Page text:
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Good calories, bad calories

Thursday, February 02, 2012

okay, i'm doing it. i'm wading through this tome...good calories, bad calories by gary taubes. i have sworn off my usual lightweight reading material (fiction, detectives, animal subjects) and i am going to get through it.

certainly helps me drop off to sleep much faster than a cliffhanger suspense story emoticon
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  • TXLADY110
    May you get great amounts of sleep.
    To bad sleeping on the book or with the book on you does not help the information absorption rate.

    2756 days ago
  • GLC2009
    nope, you gals have explained it all in a concise fashion, but, i am still going to read this monster, every goll darn page!!!!
    2758 days ago
    I remember a chemistry test that was better than a sleeping pill during my freshman year. Some books are like that.
    2759 days ago
    *nods* The part that gets difficult is that, yes, the "calories in" have to go somewhere, but where they go depends on what they're made of and how your particular body reacts to them.

    So, for example, if I eat 2000 calories and need 2000 calories of energy to maintain body temperature and basic cell functions, but 1200 are carbs, my body might decide to STORE 600 of them as fat and only burn 600 of them for fuel, which leaves my cells with a shortfall of energy, which creates hunger, which makes me eat more calories.

    If I give in to the hunger, I eat more calories, which might (or might not) take care of the shortfall) and I feel OK, though I've now added a few ounces of stored fat to my overall weight.

    If I resist the hunger and DON'T eat the extra food, my body will have to balance the equation another way and will make me feel lethargic and/or sleepy, thereby using less energy. It still won't burn the stored fat from the "excess calories."

    Makes sense, but not an easy concept to get across in casual conversation!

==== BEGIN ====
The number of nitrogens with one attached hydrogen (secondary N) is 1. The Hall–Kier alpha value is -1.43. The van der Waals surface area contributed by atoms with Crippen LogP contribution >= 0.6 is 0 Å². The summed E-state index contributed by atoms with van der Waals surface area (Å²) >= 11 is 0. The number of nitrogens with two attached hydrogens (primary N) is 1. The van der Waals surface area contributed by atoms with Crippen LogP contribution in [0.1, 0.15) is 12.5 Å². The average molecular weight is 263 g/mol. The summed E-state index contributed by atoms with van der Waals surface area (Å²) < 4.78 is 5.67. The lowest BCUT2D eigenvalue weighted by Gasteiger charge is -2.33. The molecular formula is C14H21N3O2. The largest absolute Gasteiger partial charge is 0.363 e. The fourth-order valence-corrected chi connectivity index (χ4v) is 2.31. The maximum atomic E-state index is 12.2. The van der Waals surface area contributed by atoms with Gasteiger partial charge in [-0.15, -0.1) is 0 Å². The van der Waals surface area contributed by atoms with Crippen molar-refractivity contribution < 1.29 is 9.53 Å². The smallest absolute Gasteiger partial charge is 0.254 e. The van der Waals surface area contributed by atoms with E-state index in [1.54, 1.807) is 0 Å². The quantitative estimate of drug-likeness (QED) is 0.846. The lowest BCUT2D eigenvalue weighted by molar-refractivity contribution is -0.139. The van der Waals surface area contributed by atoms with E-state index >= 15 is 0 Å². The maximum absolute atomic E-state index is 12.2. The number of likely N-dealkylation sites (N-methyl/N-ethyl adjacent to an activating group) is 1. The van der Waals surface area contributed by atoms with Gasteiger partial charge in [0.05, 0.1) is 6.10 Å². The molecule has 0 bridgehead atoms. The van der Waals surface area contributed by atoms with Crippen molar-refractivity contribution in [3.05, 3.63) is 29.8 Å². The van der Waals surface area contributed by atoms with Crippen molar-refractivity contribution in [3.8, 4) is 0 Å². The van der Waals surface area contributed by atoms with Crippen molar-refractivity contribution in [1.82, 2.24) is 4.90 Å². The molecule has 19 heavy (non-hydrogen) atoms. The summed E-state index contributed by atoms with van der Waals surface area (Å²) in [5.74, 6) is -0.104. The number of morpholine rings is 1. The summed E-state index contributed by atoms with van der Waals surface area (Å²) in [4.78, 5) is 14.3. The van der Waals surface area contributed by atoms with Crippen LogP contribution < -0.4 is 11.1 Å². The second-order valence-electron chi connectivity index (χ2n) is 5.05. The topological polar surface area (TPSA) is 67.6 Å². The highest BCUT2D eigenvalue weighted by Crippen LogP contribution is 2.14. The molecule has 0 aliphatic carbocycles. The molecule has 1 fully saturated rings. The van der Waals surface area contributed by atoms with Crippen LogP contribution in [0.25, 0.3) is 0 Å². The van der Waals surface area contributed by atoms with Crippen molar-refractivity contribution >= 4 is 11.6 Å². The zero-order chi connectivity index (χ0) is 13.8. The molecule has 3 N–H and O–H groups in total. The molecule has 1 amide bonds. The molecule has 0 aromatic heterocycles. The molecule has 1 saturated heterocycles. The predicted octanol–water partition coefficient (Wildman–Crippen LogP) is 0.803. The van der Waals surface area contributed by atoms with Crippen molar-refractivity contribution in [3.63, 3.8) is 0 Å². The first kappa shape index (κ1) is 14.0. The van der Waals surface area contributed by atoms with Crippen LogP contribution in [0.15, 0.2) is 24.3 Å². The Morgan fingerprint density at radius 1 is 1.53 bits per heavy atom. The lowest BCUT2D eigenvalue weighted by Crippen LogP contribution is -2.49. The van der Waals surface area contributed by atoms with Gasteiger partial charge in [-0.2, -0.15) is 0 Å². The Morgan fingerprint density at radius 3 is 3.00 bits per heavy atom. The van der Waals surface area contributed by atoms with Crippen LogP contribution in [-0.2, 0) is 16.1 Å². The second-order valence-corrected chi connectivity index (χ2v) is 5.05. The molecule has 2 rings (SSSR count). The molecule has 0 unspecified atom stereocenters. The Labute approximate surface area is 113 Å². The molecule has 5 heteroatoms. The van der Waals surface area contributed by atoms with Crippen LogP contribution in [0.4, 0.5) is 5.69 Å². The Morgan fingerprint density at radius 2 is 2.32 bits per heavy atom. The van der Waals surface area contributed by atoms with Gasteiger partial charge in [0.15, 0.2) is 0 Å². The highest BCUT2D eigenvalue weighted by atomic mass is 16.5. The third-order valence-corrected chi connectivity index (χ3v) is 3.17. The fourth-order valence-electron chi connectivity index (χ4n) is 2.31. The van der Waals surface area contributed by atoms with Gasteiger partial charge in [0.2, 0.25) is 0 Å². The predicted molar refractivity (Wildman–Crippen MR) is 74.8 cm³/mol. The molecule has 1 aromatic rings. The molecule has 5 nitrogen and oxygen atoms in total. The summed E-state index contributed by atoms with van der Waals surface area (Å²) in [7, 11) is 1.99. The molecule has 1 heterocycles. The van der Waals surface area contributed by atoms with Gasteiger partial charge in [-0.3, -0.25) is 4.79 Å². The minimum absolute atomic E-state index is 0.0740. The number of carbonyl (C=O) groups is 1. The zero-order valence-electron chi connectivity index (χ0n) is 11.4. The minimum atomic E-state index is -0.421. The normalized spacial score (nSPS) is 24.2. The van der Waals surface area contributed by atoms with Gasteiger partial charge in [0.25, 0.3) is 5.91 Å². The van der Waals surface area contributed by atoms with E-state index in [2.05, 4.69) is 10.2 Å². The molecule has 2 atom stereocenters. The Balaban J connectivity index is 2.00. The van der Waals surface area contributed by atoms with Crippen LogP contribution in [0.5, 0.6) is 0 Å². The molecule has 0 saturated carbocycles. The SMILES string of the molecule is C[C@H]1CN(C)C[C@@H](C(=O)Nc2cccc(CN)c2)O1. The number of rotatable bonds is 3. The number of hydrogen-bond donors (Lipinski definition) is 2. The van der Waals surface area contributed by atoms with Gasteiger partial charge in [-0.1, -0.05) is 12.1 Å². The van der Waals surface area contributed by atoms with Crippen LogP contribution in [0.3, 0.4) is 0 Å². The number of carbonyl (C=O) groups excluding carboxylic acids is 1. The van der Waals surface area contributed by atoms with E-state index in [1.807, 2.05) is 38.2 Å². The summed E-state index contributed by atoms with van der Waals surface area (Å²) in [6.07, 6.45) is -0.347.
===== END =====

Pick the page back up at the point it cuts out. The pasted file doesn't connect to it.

2759 days ago
    emoticon emoticon
    2759 days ago
    That is so true!
    His new book, Why We Get Fat, is easier to read, but it doesn't include all the stuff about what all those "scientific studies" I put so much faith in years ago were not really "studies" and not even remotely scientific.
    He's also all over YouTube with short discussions and hour-long lectures, covering lots of the same information.
    I still think GCBC is the Mother Lode, though. Hang in there. It's worth the effort.
    2760 days ago
    Woubbie, good question about what would be a better description. I don't know. Maybe a car analogy. The same amount of different types of gasoline result in different gas mileage from the same engine because different gases are used more or less efficiently depending on makeup of the gas, additives, etc. Tweaks to the engine can also change gas mileage, so you go further or less far on the same amount of gas. External factors -- heat, mountains, city driving, age of the car -- ALSO affect gas mileage.

    It's not as simple as "Put fuel in your car, and you will get x miles per gallon." MPG can be estimated, but it's only an estimate, and if you track it over time, keeping careful track of all the different factors, you'll see MPG varies quite a bit.

    The variance of how our bodies use calories is going to be even greater, because we're a living system, not a mechanical one, and the variable are much, much, much greater.
    2760 days ago


    It's an excellent book, but yes, it can be a snoozefest at times!

    I just finished it this past week and am still "digesting" a lot of the concepts. The toughest one to really get an understanding of, for me at least, is: if "calories in/calories out" is not truly descriptive of how our metabolisms work, what IS? I think I finally "get it" but it's really hard to summarize for other people in less than 5 minutes. :)

    Hang in there. It's a tough read, but I found that it really boosted my understanding of my own body and also boosted my confidence in sticking to a low carb lifestyle for good.
    2760 days ago
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